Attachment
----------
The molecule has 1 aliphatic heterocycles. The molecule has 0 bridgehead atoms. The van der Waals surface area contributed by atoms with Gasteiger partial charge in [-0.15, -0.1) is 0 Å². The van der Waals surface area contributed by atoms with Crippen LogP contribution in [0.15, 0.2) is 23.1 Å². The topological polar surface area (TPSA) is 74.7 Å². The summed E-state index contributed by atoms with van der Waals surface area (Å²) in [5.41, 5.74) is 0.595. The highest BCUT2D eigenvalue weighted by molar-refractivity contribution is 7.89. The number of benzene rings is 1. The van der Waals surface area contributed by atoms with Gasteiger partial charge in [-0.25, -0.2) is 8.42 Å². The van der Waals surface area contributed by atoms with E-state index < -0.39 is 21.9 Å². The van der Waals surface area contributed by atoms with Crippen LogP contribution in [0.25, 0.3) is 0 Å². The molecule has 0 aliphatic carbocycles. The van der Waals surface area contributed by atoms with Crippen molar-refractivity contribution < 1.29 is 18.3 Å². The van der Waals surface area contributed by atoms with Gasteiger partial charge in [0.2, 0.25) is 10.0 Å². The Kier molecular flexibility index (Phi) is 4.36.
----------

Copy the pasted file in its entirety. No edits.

The molecule has 1 aliphatic heterocycles. The molecule has 0 bridgehead atoms. The van der Waals surface area contributed by atoms with Gasteiger partial charge in [-0.15, -0.1) is 0 Å². The van der Waals surface area contributed by atoms with Crippen LogP contribution in [0.15, 0.2) is 23.1 Å². The topological polar surface area (TPSA) is 74.7 Å². The summed E-state index contributed by atoms with van der Waals surface area (Å²) in [5.41, 5.74) is 0.595. The highest BCUT2D eigenvalue weighted by molar-refractivity contribution is 7.89. The number of benzene rings is 1. The van der Waals surface area contributed by atoms with Gasteiger partial charge in [-0.25, -0.2) is 8.42 Å². The van der Waals surface area contributed by atoms with E-state index < -0.39 is 21.9 Å². The van der Waals surface area contributed by atoms with Crippen LogP contribution in [0.25, 0.3) is 0 Å². The molecule has 0 aliphatic carbocycles. The van der Waals surface area contributed by atoms with Crippen molar-refractivity contribution < 1.29 is 18.3 Å². The van der Waals surface area contributed by atoms with Gasteiger partial charge in [0.2, 0.25) is 10.0 Å². The Kier molecular flexibility index (Phi) is 4.36.